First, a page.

Check out this excellent post on ‘chilly climates’:
What constitutes “chilling” behavior? A teacher calls on the boys in class more than the girls. A CEO ignores what a woman says in a meeting but listens intently when a man makes the exact same point. A conference emcee mentions a female speaker’s appearance rather than (or in addition to) her accomplishments, but feels no need to comment on the appearance of male speakers. A guy at an atheist/skeptics meeting hits on a young woman in an elevatorat 4 AM, ignoring the fact that she just spent the evening talking about how she hates being objectified at such gatherings.
All these sorts of things seem tiny and insignificant by themselves, but they add up, and this produces a cumulative “chilling” effect that makes women feel unwelcome, like they don’t belong. That’s a “chilly climate.” The effect is subtle; sometimes we’re not even consciously aware of it. We just have that nagging feeling of being “less than,” unable to put our finger on why we feel that way.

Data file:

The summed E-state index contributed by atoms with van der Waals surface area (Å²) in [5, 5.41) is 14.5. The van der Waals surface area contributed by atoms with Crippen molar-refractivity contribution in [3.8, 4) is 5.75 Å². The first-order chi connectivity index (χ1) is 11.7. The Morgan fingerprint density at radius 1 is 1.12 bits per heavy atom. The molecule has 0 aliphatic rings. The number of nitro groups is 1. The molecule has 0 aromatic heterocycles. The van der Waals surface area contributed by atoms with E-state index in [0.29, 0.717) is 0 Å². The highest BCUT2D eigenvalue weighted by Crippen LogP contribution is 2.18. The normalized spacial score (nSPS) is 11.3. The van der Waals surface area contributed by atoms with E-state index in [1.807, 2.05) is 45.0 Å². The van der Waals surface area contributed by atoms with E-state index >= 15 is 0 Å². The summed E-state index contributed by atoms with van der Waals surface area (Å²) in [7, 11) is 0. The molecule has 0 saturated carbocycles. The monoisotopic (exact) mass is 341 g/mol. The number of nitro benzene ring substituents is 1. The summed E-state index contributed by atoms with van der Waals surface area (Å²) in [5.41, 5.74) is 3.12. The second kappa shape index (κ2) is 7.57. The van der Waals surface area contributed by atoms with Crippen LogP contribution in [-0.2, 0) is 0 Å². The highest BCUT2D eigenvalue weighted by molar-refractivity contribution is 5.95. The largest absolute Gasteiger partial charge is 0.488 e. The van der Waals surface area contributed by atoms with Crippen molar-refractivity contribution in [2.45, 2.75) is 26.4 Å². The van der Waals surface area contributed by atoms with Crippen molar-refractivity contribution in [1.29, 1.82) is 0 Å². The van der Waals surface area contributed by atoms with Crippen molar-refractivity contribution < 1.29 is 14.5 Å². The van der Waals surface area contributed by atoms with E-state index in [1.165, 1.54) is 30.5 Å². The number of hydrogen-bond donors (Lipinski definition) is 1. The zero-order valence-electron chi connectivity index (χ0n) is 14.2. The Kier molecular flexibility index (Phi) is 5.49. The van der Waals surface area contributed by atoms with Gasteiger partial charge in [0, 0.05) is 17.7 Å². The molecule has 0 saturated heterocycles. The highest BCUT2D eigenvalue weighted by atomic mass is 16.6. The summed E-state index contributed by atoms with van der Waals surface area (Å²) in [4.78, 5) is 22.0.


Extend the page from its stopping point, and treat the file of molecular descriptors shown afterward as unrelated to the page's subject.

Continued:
With all the other trouble in the world, why should we care about this? It’s because those climate issues chase many women out of the hard sciences — and indeed, out of any male-dominated community. In March, the University of Wisconsin, Milwaukee, conducted an NSF-funded study on the retention (or lack thereof) of women in engineering. Nearly half of the women surveyed who left engineering said they did so because of negative working conditions, lack of advancement or low salary, and one in three left because they did not like the workplace climate, their boss or the culture. Only one in four left to spend more time with family — the usual excuse that gets trotted out when folks try to explain away the low numbers of women in such fields.
The article includes some discussion of sexism within the atheist community as well.